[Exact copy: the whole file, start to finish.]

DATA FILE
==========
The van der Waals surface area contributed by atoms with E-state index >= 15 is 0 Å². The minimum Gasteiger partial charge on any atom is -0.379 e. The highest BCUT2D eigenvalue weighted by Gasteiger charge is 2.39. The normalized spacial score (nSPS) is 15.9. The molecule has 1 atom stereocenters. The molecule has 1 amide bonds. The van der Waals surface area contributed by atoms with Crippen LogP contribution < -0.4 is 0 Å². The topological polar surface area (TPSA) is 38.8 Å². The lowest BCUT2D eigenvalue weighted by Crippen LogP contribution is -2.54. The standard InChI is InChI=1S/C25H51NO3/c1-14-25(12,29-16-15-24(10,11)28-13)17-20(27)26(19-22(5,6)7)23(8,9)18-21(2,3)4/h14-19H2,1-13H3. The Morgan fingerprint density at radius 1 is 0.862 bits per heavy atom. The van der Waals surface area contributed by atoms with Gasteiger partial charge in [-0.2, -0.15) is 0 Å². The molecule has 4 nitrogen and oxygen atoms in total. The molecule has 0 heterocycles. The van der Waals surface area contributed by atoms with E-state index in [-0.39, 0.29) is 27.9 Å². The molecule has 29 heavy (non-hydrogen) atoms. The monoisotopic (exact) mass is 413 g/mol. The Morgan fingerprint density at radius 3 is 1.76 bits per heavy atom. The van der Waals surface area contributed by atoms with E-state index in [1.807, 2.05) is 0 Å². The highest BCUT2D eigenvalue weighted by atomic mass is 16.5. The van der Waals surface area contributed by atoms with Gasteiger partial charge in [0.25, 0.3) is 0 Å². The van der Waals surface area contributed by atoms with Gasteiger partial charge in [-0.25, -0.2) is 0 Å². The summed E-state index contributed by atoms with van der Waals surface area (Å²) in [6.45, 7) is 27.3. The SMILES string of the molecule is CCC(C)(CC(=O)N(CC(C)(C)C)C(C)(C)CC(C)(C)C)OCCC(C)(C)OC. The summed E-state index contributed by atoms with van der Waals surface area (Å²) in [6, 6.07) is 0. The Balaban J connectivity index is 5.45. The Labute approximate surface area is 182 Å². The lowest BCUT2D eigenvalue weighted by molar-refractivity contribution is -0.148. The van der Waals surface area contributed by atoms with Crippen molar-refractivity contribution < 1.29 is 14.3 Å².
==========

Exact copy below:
The van der Waals surface area contributed by atoms with E-state index >= 15 is 0 Å². The minimum Gasteiger partial charge on any atom is -0.379 e. The highest BCUT2D eigenvalue weighted by Gasteiger charge is 2.39. The normalized spacial score (nSPS) is 15.9. The molecule has 1 atom stereocenters. The molecule has 1 amide bonds. The van der Waals surface area contributed by atoms with Crippen LogP contribution < -0.4 is 0 Å². The topological polar surface area (TPSA) is 38.8 Å². The lowest BCUT2D eigenvalue weighted by Crippen LogP contribution is -2.54. The standard InChI is InChI=1S/C25H51NO3/c1-14-25(12,29-16-15-24(10,11)28-13)17-20(27)26(19-22(5,6)7)23(8,9)18-21(2,3)4/h14-19H2,1-13H3. The Morgan fingerprint density at radius 1 is 0.862 bits per heavy atom. The van der Waals surface area contributed by atoms with Gasteiger partial charge in [-0.2, -0.15) is 0 Å². The molecule has 4 nitrogen and oxygen atoms in total. The molecule has 0 heterocycles. The van der Waals surface area contributed by atoms with E-state index in [-0.39, 0.29) is 27.9 Å². The molecule has 29 heavy (non-hydrogen) atoms. The monoisotopic (exact) mass is 413 g/mol. The Morgan fingerprint density at radius 3 is 1.76 bits per heavy atom. The van der Waals surface area contributed by atoms with E-state index in [1.807, 2.05) is 0 Å². The highest BCUT2D eigenvalue weighted by atomic mass is 16.5. The van der Waals surface area contributed by atoms with Gasteiger partial charge in [0.25, 0.3) is 0 Å². The van der Waals surface area contributed by atoms with Gasteiger partial charge in [-0.25, -0.2) is 0 Å². The summed E-state index contributed by atoms with van der Waals surface area (Å²) in [6.45, 7) is 27.3. The SMILES string of the molecule is CCC(C)(CC(=O)N(CC(C)(C)C)C(C)(C)CC(C)(C)C)OCCC(C)(C)OC. The summed E-state index contributed by atoms with van der Waals surface area (Å²) in [6, 6.07) is 0. The Balaban J connectivity index is 5.45. The Labute approximate surface area is 182 Å². The lowest BCUT2D eigenvalue weighted by molar-refractivity contribution is -0.148. The van der Waals surface area contributed by atoms with Crippen molar-refractivity contribution < 1.29 is 14.3 Å².